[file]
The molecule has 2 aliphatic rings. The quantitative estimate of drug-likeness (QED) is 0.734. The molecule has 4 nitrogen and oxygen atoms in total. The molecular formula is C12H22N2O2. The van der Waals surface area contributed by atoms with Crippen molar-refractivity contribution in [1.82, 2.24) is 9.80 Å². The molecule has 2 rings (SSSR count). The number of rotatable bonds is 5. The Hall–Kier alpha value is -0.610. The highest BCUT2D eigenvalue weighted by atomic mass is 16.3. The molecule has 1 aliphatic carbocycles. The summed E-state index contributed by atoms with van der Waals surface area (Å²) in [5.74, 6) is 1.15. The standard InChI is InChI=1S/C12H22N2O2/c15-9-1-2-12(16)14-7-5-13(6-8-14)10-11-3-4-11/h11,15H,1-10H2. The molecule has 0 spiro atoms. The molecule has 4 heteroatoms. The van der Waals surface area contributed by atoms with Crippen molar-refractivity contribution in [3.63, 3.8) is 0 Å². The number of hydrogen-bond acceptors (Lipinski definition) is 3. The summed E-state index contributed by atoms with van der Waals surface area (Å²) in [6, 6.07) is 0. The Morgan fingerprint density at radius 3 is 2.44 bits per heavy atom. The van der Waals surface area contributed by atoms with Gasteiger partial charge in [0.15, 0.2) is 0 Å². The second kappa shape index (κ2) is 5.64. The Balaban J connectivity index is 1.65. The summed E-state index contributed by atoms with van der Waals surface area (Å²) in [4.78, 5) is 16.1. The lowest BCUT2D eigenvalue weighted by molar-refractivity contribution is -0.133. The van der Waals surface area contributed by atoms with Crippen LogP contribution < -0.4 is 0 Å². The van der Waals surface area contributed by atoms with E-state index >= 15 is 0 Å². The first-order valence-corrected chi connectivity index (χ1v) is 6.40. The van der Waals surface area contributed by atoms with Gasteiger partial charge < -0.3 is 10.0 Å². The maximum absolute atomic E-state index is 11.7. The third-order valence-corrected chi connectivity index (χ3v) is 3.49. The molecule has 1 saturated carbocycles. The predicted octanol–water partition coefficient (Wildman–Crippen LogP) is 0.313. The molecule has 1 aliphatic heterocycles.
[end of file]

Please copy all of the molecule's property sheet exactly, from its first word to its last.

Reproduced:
The molecule has 2 aliphatic rings. The quantitative estimate of drug-likeness (QED) is 0.734. The molecule has 4 nitrogen and oxygen atoms in total. The molecular formula is C12H22N2O2. The van der Waals surface area contributed by atoms with Crippen molar-refractivity contribution in [1.82, 2.24) is 9.80 Å². The molecule has 2 rings (SSSR count). The number of rotatable bonds is 5. The Hall–Kier alpha value is -0.610. The highest BCUT2D eigenvalue weighted by atomic mass is 16.3. The molecule has 1 aliphatic carbocycles. The summed E-state index contributed by atoms with van der Waals surface area (Å²) in [5.74, 6) is 1.15. The standard InChI is InChI=1S/C12H22N2O2/c15-9-1-2-12(16)14-7-5-13(6-8-14)10-11-3-4-11/h11,15H,1-10H2. The molecule has 0 spiro atoms. The molecule has 4 heteroatoms. The van der Waals surface area contributed by atoms with Crippen molar-refractivity contribution in [3.63, 3.8) is 0 Å². The number of hydrogen-bond acceptors (Lipinski definition) is 3. The summed E-state index contributed by atoms with van der Waals surface area (Å²) in [6, 6.07) is 0. The Morgan fingerprint density at radius 3 is 2.44 bits per heavy atom. The van der Waals surface area contributed by atoms with Gasteiger partial charge in [0.15, 0.2) is 0 Å². The second kappa shape index (κ2) is 5.64. The Balaban J connectivity index is 1.65. The summed E-state index contributed by atoms with van der Waals surface area (Å²) in [4.78, 5) is 16.1. The lowest BCUT2D eigenvalue weighted by molar-refractivity contribution is -0.133. The van der Waals surface area contributed by atoms with Crippen LogP contribution < -0.4 is 0 Å². The van der Waals surface area contributed by atoms with E-state index >= 15 is 0 Å². The first-order valence-corrected chi connectivity index (χ1v) is 6.40. The van der Waals surface area contributed by atoms with Gasteiger partial charge < -0.3 is 10.0 Å². The maximum absolute atomic E-state index is 11.7. The third-order valence-corrected chi connectivity index (χ3v) is 3.49. The molecule has 1 saturated carbocycles. The predicted octanol–water partition coefficient (Wildman–Crippen LogP) is 0.313. The molecule has 1 aliphatic heterocycles.